IN THE FACE OF SEVERE TRAUMA, why do some people die without any explainable physical cause? That is a frequent topic in the field of survival psychology, a relatively new subspecialty that explores the behavior of people in life-threatening situations. Psychologist John Leach is conducting research in this emerging field as a visiting senior research fellow with the Extreme Environmental Medicine and Science Group at the University of Portsmouth, England, which also studies how people cope with extremes of heat and cold, and in high altitudes and the open seas.

Before Leach took his current post, he worked for 15 years as a regular and reserve Royal Air Force officer in the United Kingdom, specializing in SERE—survival, evasion, resistance and extraction. His research has looked at human adaptability and cognitive function under duress, and he continues to teach survival psychology to the military, including how to cope in extreme environments such as the polar ice caps or the middle of the desert.

Q: Can you explain the term “give-up-itis” (GUI)?
A: Major Henry A. Segal, a medical officer in the U.S. Army, first used that term in 1954 about men held in prisoner-of-war camps in Korea. It describes an extreme apathy that, in its final stages, leads to psychogenic death, which stems from mental defeat rather than from an organic cause. Within just a few weeks, these prisoners began to refuse food and became mute and unresponsive before they “turned their faces to the wall” and died. There have been similar stories throughout history. There was the ill-fated Jamestown settlement in Virginia, which lost some 90% of its inhabitants to starvation, disease and “hopelessness” in the early seventeenth century. Victor Frankl, survivor of Auschwitz, and other witnesses of the death camps, observed that some people would “simply vegetate.”

Q: What do we know about the biological mechanisms behind this phenomenon?
A: I’ve recently published a hypothesis based on my research into historical cases and clinical parallels. Psychological trauma seems to induce a progressive syndrome in which a normal coping response goes awry. Typically, in a traumatic situation, the prefrontal cortex, which is involved in planning and thinking, and the nucleus accumbens, which is associated with motivation, produce higher levels of the neurotransmitter dopamine to help people take steps to resolve the situation.

When some people perceive there is no escape from the trauma, however, their prefrontal cortex puts out more dopamine than it should, which inhibits its release in the nucleus accumbens to below-normal levels. This prompts passive, energy-saving coping behaviors such as withdrawal and apathy. Unless the situation changes, dopamine levels can sink ever further. Death, which feels like the only means of escape, may be a last attempt to cope—although we don’t yet know its exact physical mechanism.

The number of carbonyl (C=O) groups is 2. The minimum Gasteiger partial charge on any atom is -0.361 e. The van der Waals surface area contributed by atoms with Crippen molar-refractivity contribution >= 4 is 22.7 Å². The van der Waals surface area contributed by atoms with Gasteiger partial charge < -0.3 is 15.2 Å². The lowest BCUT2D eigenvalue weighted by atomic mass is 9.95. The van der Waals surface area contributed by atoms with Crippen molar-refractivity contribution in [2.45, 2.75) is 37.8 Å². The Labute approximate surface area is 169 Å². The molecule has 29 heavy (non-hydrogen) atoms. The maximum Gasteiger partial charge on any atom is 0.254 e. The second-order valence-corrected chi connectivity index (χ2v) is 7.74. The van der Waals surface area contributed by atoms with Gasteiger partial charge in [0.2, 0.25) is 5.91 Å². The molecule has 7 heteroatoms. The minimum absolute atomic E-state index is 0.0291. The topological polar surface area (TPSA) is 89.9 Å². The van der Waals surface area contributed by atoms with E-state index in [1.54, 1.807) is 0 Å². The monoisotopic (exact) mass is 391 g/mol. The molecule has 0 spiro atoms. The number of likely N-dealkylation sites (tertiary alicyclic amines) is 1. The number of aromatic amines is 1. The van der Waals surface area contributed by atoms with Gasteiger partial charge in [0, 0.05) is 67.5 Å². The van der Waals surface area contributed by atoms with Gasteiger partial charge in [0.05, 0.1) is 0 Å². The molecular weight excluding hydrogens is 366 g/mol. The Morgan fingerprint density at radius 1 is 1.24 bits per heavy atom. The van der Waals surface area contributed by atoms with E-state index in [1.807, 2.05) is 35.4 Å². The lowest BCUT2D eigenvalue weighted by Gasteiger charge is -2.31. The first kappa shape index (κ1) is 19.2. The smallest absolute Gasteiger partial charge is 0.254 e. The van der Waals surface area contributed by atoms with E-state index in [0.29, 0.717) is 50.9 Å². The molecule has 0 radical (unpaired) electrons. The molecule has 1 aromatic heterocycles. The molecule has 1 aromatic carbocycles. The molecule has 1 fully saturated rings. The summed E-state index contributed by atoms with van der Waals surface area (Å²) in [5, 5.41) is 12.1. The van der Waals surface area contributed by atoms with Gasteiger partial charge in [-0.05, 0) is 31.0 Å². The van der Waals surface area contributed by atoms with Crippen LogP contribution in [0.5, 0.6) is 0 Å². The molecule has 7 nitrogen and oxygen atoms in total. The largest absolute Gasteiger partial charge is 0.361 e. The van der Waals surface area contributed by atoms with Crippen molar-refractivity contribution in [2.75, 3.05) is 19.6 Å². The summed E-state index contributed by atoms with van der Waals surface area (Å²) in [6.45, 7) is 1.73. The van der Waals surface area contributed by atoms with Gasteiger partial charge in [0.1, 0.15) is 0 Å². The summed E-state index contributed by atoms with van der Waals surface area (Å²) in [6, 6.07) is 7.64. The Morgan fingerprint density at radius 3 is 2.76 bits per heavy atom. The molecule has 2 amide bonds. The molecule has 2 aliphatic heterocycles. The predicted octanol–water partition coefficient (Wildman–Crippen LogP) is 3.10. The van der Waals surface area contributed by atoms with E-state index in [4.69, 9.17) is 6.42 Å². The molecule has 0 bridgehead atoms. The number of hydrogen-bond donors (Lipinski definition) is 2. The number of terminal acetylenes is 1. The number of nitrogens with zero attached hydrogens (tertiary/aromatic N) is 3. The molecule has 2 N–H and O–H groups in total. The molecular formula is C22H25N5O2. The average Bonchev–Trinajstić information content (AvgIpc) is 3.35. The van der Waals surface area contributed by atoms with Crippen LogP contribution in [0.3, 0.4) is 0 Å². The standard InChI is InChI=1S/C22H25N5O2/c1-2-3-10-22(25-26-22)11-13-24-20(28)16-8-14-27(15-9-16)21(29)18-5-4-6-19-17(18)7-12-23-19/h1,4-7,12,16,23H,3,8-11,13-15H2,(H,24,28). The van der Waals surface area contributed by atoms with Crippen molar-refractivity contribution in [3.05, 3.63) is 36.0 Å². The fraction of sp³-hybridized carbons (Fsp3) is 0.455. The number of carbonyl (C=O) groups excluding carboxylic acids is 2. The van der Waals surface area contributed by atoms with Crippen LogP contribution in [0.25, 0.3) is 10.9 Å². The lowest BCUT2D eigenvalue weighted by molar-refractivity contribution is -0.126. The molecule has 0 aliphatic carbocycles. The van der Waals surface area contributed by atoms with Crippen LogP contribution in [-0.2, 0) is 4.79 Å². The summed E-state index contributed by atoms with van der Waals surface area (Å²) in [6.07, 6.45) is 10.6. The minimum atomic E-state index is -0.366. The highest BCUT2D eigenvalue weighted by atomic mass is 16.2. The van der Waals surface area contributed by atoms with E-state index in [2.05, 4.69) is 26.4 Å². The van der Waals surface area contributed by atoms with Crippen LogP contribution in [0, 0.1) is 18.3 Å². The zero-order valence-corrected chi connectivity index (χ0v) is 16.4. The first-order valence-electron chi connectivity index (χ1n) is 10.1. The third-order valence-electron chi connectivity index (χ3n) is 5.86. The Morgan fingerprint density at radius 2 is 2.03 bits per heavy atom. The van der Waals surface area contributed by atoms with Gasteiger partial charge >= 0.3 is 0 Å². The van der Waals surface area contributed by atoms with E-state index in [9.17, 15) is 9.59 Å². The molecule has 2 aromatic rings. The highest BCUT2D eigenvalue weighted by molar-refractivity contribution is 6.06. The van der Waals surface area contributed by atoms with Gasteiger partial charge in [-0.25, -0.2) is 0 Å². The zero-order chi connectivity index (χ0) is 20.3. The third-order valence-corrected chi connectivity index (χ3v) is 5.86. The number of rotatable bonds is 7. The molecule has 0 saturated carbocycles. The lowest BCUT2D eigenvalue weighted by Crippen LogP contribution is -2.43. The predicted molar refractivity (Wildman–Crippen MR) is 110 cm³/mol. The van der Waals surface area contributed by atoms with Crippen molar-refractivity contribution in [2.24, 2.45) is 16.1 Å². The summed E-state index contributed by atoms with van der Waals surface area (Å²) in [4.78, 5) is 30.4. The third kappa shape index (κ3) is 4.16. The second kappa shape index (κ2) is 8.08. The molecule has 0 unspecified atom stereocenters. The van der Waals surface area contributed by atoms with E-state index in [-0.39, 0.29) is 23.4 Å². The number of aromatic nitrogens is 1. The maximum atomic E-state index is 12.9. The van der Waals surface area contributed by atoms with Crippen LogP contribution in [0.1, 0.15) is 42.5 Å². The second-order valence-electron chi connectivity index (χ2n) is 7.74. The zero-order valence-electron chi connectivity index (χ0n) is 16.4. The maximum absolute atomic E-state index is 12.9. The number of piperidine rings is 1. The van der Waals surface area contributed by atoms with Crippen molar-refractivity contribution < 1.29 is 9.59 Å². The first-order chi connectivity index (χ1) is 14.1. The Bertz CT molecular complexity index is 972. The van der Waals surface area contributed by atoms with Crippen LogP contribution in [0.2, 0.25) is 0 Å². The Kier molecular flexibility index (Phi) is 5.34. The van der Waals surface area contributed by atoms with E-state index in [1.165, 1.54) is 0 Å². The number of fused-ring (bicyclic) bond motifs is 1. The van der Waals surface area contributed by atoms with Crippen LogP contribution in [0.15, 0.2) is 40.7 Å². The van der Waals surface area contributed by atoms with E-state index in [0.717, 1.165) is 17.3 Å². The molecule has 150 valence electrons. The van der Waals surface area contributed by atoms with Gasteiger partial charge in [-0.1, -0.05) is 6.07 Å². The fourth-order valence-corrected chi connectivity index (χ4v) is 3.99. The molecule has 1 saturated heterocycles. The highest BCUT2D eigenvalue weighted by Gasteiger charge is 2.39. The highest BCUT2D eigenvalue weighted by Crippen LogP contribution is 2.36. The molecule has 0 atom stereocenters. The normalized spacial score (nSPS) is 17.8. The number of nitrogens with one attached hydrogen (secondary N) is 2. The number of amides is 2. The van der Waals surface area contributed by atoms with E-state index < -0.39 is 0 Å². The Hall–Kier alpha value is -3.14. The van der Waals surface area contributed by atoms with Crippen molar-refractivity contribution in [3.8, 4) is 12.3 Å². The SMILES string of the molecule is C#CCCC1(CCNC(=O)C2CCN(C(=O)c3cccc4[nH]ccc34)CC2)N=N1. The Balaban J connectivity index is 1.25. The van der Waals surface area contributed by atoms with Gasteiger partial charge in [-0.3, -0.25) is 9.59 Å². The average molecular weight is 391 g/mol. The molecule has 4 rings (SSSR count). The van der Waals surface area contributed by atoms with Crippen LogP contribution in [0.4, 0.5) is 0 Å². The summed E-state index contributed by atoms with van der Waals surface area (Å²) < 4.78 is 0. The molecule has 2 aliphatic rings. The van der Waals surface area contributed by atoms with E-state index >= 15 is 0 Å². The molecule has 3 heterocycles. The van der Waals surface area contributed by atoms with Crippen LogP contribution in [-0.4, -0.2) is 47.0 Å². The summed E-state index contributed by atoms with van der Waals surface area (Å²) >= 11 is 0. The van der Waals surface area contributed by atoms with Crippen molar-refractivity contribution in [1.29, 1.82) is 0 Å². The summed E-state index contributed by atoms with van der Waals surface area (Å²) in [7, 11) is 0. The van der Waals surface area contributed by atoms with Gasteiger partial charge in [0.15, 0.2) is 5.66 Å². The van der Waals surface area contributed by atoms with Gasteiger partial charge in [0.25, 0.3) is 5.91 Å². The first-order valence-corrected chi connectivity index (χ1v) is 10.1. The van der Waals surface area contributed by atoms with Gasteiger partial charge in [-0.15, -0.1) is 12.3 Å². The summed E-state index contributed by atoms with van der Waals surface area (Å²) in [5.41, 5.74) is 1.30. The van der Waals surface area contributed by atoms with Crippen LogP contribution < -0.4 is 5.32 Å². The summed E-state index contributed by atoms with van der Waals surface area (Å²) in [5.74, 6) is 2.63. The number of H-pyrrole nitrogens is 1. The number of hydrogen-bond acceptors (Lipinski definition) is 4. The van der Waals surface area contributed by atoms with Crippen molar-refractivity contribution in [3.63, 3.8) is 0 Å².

Cases in which the brain is impaired in other ways support this theory. One woman seemed to suffer from GUI, but her care team found that microlesions in the brain were affecting dopamine production. So dopamine-based treatment, either pharmacologically or through physical activity or other means that naturally increase dopamine levels, may hold possibilities for alleviating GUI.

Q: So is this distinct from depression, or do the conditions overlap?
A: Depression has never been observed among GUI victims, whose speech and behavior do not indicate it. GUI also doesn’t depend on personality—we can’t predict or explain which people will be affected, which we would be able to do if it was strongly correlated with depression.

Q: Much of your work looks at how people perform in high-threat, emergency situations. Some people seem to rise to the occasion, while others give up immediately. Is this another manifestation of GUI?
A: It’s a different phenomenon. Many people do act in counterproductive ways, but this is often because of cognitive malfunction. For example, a fire on a Boeing 737 in 1985 cost 55 lives, even though the plane was grounded and people had been told to evacuate. Many sat frozen in their seats instead. It takes between 8 and 10 seconds for higher-order cognition to create a new response or initiate unplanned behavior. It is impossible to think ahead when events unfold faster than we can process them, so people freeze.

Another classic mistake in these situations is called stereotypy, or falling back on routine behaviors. For example, people in the World Trade Center on Sept. 11 made phone calls and collected handbags right after the planes hit. The prefrontal cortex is involved in slow, energy-intensive higher-order functions—the kind of thinking you want in a situation like that. When you perceive an immediate threat, however, the brain channels resources to regions more driven by habit and instinct, taking the prefrontal cortex offline. People may respond by falling back into the well-learned, stereotypical behaviors stored there.

Q: But some people handle emergencies well. Why is that?
A: Experience and training help. For example, when you’re learning to fly an aircraft, you spend 10% of the training time learning to fly and the rest learning how to handle mishaps. Once you’ve established those responses, they’re stored in the subcortical regions and become automatic. Survivors often say, “I must have done the right thing, but I don’t remember doing it.” It’s a phenomenon that many high-stress workers—including emergency department doctors—know well.